World Video | Defence | Foreign Affairs | Natural Events | Trade | NZ in World News | NZ National News Video | NZ Regional News | Search


Tax Reforms to Improve Economic Performance

Tax reforms to improve economic performance

Many governments are facing historic high levels of deficit and debt. Public spending has risen and they are taking in less money as tax revenues fall - more than 10% in some countries.

Governments are attempting to consolidate their budgets, looking for the appropriate balance between expenditure cuts and revenue increases. The OECD's "Tax Policy Reform and Fiscal Consolidation" says that for tax regimes to support sustainable economic growth, governments must decide the right way to raise additional tax revenues.

Taxes can be a disincentive to work, invest and innovate, with adverse effects on economic growth and welfare. But these such distortions can be minimised: * Change the overall tax structure to raise more revenue from taxes on consumption and residential property tax and less from personal and corporate income taxes; * Broaden tax bases to enable rates to be kept as low as possible; * A "green" tax system, crucial to a Green Growth strategy, will achieve environmental objectives and the additional revenues raised may facilitate wider growth-oriented tax reforms; * Ensuring that all citizens pay their fair share of taxes contributes to fiscal consolidation. OECD initiatives to counter offshore non-compliance are yielding billions of euros in extra tax revenues.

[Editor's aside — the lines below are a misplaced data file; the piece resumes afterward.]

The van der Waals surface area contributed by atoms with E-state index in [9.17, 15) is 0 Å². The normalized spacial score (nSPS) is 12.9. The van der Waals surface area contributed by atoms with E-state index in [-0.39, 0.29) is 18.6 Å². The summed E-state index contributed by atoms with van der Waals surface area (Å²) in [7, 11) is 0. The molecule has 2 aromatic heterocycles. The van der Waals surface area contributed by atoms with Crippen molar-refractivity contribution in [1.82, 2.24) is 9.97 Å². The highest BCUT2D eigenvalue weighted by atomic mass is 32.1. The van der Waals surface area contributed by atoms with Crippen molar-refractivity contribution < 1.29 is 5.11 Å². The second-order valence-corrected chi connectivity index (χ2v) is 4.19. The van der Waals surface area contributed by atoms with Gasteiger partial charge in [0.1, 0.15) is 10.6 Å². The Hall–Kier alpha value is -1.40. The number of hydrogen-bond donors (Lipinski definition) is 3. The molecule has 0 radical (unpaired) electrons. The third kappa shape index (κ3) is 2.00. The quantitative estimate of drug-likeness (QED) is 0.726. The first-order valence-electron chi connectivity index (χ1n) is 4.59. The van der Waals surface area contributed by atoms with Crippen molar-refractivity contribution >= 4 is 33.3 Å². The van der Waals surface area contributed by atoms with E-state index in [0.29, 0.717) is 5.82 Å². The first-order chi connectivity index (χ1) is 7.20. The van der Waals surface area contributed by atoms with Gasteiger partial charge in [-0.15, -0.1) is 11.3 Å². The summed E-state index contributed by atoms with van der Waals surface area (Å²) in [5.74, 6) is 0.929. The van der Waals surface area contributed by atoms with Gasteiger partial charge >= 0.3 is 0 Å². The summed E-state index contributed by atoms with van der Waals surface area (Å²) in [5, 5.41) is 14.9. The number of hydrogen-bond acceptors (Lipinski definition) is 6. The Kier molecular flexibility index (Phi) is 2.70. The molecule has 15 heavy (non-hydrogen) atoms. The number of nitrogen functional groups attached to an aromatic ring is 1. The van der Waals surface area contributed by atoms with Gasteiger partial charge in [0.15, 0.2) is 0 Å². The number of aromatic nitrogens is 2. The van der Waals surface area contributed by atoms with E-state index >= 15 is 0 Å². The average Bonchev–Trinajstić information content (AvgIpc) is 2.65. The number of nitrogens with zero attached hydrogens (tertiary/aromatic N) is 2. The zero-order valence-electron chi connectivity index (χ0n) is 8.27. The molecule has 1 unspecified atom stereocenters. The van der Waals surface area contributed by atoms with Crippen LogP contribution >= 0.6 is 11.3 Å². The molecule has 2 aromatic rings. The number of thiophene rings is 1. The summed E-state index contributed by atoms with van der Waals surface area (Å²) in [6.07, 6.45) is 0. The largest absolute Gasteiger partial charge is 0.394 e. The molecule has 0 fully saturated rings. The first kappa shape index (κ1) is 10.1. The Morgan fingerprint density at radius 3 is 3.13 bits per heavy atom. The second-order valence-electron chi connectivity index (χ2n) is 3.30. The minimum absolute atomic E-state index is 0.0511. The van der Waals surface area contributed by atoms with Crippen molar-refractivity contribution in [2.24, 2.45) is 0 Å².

These arguments are further explored in two Tax Policy Studies.

Tax Policy Study No. 19 details the rationale for tax breaks, asks whether they are still justified, and cites case studies such as VAT reduced rates and tax reliefs for house buyers. It notes that "tax expenditures" are often entrenched in tax regimes and urges countries to evaluate whether they are worthwhile.

Tax Policy Study No. 20 recommends ways to make taxes less distortive and more growth-friendly. It also looks at the "political economy" of tax reform - why governments are able to design, legislate and implement growth-oriented tax reforms in some circumstances and not others and how to overcome obstacles.

Tax reforms will only work if taxpayers agree they are fair. For example, reforms that recycle some of the additional revenues to poorer households can be helpful. Governments must consider the distributional impact of the whole tax reform package - balancing the impact on taxpayers against future growth prospects and ensuring that all taxpayers continue to pay their fair share.

More information about these publications, including executive summaries, is available at The OECD will release new data on tax revenues and tax-to-GDP ratios on Wednesday 15 December in the 2010 edition of the annual "Revenue Statistics".


© Scoop Media

World Headlines


Rachel Pammeyrol Reports: Notre-Dame Severely Damaged In Fire

An accident during renovation works started the fire, according to preliminary investigation. The cathedral spire quickly collapsed and most of the roof was reduced to ashes... More>>


Dog's Brexit: UK MPs Vote Against Amended Deal

MPs in UK's House of Commons this morning have rejected British Prime Minister Theresa May's amended Brexit deal... If a no-deal option is rejected, MPs could get a vote on Friday on whether to request a delay to Brexit from the EU. More>>


Climate Change: The World Talks While Kiribati Suffers

As public discussion on climate change and ways to arrest its impact continue around the world, one of many low-lying atolls in the Pacific wrestles with the issue right now. More>>

Gordon Campbell On Kashmir Escalation And... Why This Guy Shouldn’t Get Nukes

All but unnoticed, two of the world’s nuclear powers have been preparing to go to war this week. Military action has been ramping up between India and Pakistan over (as usual) the disputed territory of Kashmir... More>>


  • Pacific.Scoop
  • Cafe Pacific
  • PMC